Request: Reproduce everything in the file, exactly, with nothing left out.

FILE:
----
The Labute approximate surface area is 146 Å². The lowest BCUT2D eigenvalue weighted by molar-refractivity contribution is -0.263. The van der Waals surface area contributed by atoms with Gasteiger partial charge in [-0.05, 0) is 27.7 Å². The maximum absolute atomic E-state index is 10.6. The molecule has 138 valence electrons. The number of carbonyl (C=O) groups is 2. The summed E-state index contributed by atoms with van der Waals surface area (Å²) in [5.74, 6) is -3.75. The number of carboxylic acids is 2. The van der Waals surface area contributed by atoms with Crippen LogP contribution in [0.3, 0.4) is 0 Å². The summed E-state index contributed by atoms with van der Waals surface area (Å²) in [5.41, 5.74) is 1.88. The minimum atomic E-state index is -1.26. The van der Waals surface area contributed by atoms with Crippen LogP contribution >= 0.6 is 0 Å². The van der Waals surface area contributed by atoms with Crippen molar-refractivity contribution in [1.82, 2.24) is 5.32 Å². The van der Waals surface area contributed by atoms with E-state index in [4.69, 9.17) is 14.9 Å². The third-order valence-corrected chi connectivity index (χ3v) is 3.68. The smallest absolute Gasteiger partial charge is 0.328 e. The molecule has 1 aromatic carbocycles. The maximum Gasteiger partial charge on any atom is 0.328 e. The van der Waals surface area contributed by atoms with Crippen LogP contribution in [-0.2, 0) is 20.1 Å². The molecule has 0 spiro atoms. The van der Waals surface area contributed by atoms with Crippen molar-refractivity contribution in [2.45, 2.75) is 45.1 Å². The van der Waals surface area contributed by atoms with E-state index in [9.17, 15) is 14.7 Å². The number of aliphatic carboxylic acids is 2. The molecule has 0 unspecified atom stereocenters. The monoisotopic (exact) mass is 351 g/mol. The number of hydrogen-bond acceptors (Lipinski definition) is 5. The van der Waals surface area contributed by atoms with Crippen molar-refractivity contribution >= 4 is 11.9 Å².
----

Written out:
The Labute approximate surface area is 146 Å². The lowest BCUT2D eigenvalue weighted by molar-refractivity contribution is -0.263. The van der Waals surface area contributed by atoms with Gasteiger partial charge in [-0.05, 0) is 27.7 Å². The maximum absolute atomic E-state index is 10.6. The molecule has 138 valence electrons. The number of carbonyl (C=O) groups is 2. The summed E-state index contributed by atoms with van der Waals surface area (Å²) in [5.74, 6) is -3.75. The number of carboxylic acids is 2. The van der Waals surface area contributed by atoms with Crippen LogP contribution in [0.3, 0.4) is 0 Å². The summed E-state index contributed by atoms with van der Waals surface area (Å²) in [5.41, 5.74) is 1.88. The minimum atomic E-state index is -1.26. The van der Waals surface area contributed by atoms with Crippen LogP contribution >= 0.6 is 0 Å². The van der Waals surface area contributed by atoms with Crippen molar-refractivity contribution in [1.82, 2.24) is 5.32 Å². The van der Waals surface area contributed by atoms with E-state index in [4.69, 9.17) is 14.9 Å². The third-order valence-corrected chi connectivity index (χ3v) is 3.68. The smallest absolute Gasteiger partial charge is 0.328 e. The molecule has 1 aromatic carbocycles. The maximum Gasteiger partial charge on any atom is 0.328 e. The van der Waals surface area contributed by atoms with Crippen LogP contribution in [-0.2, 0) is 20.1 Å². The molecule has 0 spiro atoms. The van der Waals surface area contributed by atoms with Crippen molar-refractivity contribution in [2.45, 2.75) is 45.1 Å². The van der Waals surface area contributed by atoms with E-state index in [9.17, 15) is 14.7 Å². The number of aliphatic carboxylic acids is 2. The molecule has 0 unspecified atom stereocenters. The monoisotopic (exact) mass is 351 g/mol. The number of hydrogen-bond acceptors (Lipinski definition) is 5. The van der Waals surface area contributed by atoms with Crippen molar-refractivity contribution >= 4 is 11.9 Å².